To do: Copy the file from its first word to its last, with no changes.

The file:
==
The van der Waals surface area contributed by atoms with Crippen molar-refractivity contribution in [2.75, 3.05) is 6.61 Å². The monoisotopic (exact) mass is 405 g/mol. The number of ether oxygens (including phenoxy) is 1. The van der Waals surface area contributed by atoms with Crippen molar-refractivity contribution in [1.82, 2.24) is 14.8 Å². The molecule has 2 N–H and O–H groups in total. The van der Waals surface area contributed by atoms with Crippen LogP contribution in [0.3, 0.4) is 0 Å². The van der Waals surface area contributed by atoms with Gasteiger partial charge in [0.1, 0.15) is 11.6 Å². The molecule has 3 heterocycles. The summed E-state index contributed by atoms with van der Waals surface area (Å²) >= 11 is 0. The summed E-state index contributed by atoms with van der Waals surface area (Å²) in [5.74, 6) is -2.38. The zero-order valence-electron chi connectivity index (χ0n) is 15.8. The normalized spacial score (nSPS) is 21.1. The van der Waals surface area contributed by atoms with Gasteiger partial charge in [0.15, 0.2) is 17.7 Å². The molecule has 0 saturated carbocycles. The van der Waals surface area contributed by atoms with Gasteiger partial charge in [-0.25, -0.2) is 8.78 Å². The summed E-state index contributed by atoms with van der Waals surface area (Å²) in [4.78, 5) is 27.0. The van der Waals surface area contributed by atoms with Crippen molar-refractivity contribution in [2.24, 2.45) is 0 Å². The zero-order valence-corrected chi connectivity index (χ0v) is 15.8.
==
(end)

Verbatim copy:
The van der Waals surface area contributed by atoms with Crippen molar-refractivity contribution in [2.75, 3.05) is 6.61 Å². The monoisotopic (exact) mass is 405 g/mol. The number of ether oxygens (including phenoxy) is 1. The van der Waals surface area contributed by atoms with Crippen molar-refractivity contribution in [1.82, 2.24) is 14.8 Å². The molecule has 2 N–H and O–H groups in total. The van der Waals surface area contributed by atoms with Crippen LogP contribution in [0.3, 0.4) is 0 Å². The van der Waals surface area contributed by atoms with Gasteiger partial charge in [0.1, 0.15) is 11.6 Å². The molecule has 3 heterocycles. The summed E-state index contributed by atoms with van der Waals surface area (Å²) >= 11 is 0. The summed E-state index contributed by atoms with van der Waals surface area (Å²) in [5.74, 6) is -2.38. The zero-order valence-electron chi connectivity index (χ0n) is 15.8. The normalized spacial score (nSPS) is 21.1. The van der Waals surface area contributed by atoms with Gasteiger partial charge in [0.15, 0.2) is 17.7 Å². The molecule has 0 saturated carbocycles. The van der Waals surface area contributed by atoms with Gasteiger partial charge in [-0.25, -0.2) is 8.78 Å². The summed E-state index contributed by atoms with van der Waals surface area (Å²) in [4.78, 5) is 27.0. The van der Waals surface area contributed by atoms with Crippen molar-refractivity contribution in [2.24, 2.45) is 0 Å². The zero-order valence-corrected chi connectivity index (χ0v) is 15.8.